I thought, maybe one of the reasons could be that my heart was hardened towards people in need, no matter how sick or damaged they seemed. I had to take a hard look at myself. Realizing I needed help. For years I found it easy to be this way…until one day…. my life changed.

So often we take things for granted when selfishly putting our needs before others. We believe when we’re well and able to take care of ourselves, we think life’s good. It’s okay. Outside of every day struggles; we believe it is normal.

Never realizing what would happen if in a split second life changed under no control of your own. And all that you had was taken away. What would life be to you that day? What if you were to lose things that mattered most to you? Things not limited but would include your strength, your sanity, your health, your worldly possessions, your self-esteem, and your dignity. How would you handle life then? It prompted me to reflect and think on these things:

Too often we go through life blindly. Never once realizing what is given to us doesn’t come free. Life is a gift but we fail to cherish it. And why some of us fail miserably at handling it.

We don’t take into account the impact failure brings until we are faced with having to deal extensively with the storm after the rain. We call it the aftermath, coupled with severe effects. At which time will have a greater impact than what we are accustomed to; our physical well-being, our mind-set, and our attitude. I know. It happened to me. My heart became hardened because of things I refused to see.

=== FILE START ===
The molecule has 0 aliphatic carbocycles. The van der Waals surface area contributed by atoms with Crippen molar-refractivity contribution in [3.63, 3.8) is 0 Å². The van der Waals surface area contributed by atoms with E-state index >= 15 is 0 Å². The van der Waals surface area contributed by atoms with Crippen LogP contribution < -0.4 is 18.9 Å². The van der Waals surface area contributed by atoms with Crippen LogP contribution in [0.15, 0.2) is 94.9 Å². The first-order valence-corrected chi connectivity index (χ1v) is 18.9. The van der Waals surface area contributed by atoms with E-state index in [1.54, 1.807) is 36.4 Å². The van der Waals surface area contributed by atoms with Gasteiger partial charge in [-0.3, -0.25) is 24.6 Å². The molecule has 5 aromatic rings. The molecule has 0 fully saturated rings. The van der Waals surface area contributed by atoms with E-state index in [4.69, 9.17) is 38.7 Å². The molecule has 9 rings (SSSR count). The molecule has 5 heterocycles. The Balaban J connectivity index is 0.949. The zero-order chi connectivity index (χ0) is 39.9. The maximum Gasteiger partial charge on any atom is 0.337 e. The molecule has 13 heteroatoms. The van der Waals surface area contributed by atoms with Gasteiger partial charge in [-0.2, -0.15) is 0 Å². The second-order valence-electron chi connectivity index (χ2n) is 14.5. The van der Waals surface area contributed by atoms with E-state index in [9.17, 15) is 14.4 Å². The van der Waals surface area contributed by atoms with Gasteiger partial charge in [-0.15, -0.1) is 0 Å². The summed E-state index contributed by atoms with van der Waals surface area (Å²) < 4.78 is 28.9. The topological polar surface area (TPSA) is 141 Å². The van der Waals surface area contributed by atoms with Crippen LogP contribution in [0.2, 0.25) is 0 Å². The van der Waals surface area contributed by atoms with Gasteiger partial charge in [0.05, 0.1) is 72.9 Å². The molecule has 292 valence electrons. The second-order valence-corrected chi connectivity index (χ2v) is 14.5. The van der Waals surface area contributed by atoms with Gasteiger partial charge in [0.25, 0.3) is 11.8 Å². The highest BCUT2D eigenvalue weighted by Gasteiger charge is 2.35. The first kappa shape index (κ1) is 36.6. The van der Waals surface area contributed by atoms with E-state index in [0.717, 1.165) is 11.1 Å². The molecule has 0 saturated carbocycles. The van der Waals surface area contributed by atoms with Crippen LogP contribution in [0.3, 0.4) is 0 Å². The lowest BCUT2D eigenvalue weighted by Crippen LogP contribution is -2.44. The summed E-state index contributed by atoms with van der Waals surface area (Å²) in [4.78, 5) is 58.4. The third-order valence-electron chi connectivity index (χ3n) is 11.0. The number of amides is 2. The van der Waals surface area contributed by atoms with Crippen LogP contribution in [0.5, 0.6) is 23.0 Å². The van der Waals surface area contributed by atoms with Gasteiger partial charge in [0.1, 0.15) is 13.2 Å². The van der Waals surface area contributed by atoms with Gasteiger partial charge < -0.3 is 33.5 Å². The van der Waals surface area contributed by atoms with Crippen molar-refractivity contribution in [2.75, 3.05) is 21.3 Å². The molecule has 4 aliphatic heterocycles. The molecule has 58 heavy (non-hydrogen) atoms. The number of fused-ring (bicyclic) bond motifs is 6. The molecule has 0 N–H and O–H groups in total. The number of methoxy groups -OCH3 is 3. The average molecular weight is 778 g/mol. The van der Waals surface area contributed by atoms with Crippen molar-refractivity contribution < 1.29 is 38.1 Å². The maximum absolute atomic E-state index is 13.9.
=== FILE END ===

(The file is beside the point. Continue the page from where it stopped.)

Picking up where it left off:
I thought I was exempt. I lived carefree. Nothing bothered me. I was insensitive to the plight of others, uncompassionate to those who suffered. And inconsiderate to many who I thought was over exaggerating the seriousness of their situation because they sought attention.

I never once thought I had a problem. I blamed it on the world and everyone else; failing to take a look in the mirror at myself. It revealed what my life showed. A person filled with emptiness and void; and cared less about others. I had become an insensitive, rude, and uncompassionate individual who spent two-thirds of a lifetime living in contempt. I lived life on a whim. Never taking seriously how my life would end.

My attitude wasn’t that great either. Thought it all was about me. I couldn’t understand why life was so unfair. Never looking outside of myself each time I focused on my circumstances and encountered despair. Although I suffered from many ailments that clearly were not my fault. I blamed the world for the hand I had been dealt.

As intelligent as I was, for the life of me, I couldn’t grasp the depth of its reality. I didn’t want to understand but instead wanted to feel sorry for myself. And I looked for pity and validation from others when seeking help. Regardless of the fact what they knew about me, I wanted them to feel sorry for me. To make matters worse, this was my mind-set too. I believed my life was doomed.